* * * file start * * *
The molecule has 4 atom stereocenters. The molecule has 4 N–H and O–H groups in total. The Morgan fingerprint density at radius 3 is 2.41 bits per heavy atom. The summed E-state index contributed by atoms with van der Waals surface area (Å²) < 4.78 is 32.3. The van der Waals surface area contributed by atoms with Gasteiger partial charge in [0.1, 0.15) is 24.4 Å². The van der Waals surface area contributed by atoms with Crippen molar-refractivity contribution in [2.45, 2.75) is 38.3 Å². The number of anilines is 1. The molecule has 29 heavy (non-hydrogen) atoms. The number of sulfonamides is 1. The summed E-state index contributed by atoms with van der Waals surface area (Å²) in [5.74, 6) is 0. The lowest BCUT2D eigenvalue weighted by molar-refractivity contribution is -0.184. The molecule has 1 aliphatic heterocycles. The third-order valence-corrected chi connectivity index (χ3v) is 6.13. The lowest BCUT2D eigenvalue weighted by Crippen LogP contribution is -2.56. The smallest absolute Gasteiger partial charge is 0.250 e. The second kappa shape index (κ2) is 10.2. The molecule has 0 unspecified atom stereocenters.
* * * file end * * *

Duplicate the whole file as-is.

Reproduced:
The molecule has 4 atom stereocenters. The molecule has 4 N–H and O–H groups in total. The Morgan fingerprint density at radius 3 is 2.41 bits per heavy atom. The summed E-state index contributed by atoms with van der Waals surface area (Å²) < 4.78 is 32.3. The van der Waals surface area contributed by atoms with Gasteiger partial charge in [0.1, 0.15) is 24.4 Å². The van der Waals surface area contributed by atoms with Crippen molar-refractivity contribution in [2.45, 2.75) is 38.3 Å². The number of anilines is 1. The molecule has 29 heavy (non-hydrogen) atoms. The number of sulfonamides is 1. The summed E-state index contributed by atoms with van der Waals surface area (Å²) in [5.74, 6) is 0. The lowest BCUT2D eigenvalue weighted by molar-refractivity contribution is -0.184. The molecule has 1 aliphatic heterocycles. The third-order valence-corrected chi connectivity index (χ3v) is 6.13. The lowest BCUT2D eigenvalue weighted by Crippen LogP contribution is -2.56. The smallest absolute Gasteiger partial charge is 0.250 e. The second kappa shape index (κ2) is 10.2. The molecule has 0 unspecified atom stereocenters.